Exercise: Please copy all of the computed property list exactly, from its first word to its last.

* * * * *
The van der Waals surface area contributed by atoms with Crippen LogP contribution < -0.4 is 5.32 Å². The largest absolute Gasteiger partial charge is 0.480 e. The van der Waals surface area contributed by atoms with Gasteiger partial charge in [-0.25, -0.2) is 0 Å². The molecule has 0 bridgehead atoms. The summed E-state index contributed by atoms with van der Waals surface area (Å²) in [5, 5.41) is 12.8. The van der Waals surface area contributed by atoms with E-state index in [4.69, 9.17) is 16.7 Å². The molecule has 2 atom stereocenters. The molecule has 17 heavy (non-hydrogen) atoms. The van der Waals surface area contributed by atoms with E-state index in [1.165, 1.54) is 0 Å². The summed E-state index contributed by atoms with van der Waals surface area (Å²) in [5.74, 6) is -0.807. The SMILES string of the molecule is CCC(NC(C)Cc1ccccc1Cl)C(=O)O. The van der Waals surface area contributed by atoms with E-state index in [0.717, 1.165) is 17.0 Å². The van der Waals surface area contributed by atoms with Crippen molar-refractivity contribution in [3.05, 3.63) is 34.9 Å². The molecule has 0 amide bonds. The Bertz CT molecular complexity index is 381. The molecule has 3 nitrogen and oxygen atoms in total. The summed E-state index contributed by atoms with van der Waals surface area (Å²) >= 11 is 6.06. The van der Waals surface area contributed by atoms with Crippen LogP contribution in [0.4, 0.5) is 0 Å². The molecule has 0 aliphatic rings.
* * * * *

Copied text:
The van der Waals surface area contributed by atoms with Crippen LogP contribution < -0.4 is 5.32 Å². The largest absolute Gasteiger partial charge is 0.480 e. The van der Waals surface area contributed by atoms with Gasteiger partial charge in [-0.25, -0.2) is 0 Å². The molecule has 0 bridgehead atoms. The summed E-state index contributed by atoms with van der Waals surface area (Å²) in [5, 5.41) is 12.8. The van der Waals surface area contributed by atoms with E-state index in [4.69, 9.17) is 16.7 Å². The molecule has 2 atom stereocenters. The molecule has 17 heavy (non-hydrogen) atoms. The van der Waals surface area contributed by atoms with E-state index in [1.165, 1.54) is 0 Å². The summed E-state index contributed by atoms with van der Waals surface area (Å²) in [5.74, 6) is -0.807. The SMILES string of the molecule is CCC(NC(C)Cc1ccccc1Cl)C(=O)O. The van der Waals surface area contributed by atoms with E-state index in [0.717, 1.165) is 17.0 Å². The van der Waals surface area contributed by atoms with Crippen molar-refractivity contribution in [3.05, 3.63) is 34.9 Å². The molecule has 0 amide bonds. The Bertz CT molecular complexity index is 381. The molecule has 3 nitrogen and oxygen atoms in total. The summed E-state index contributed by atoms with van der Waals surface area (Å²) >= 11 is 6.06. The van der Waals surface area contributed by atoms with Crippen LogP contribution in [0.4, 0.5) is 0 Å². The molecule has 0 aliphatic rings.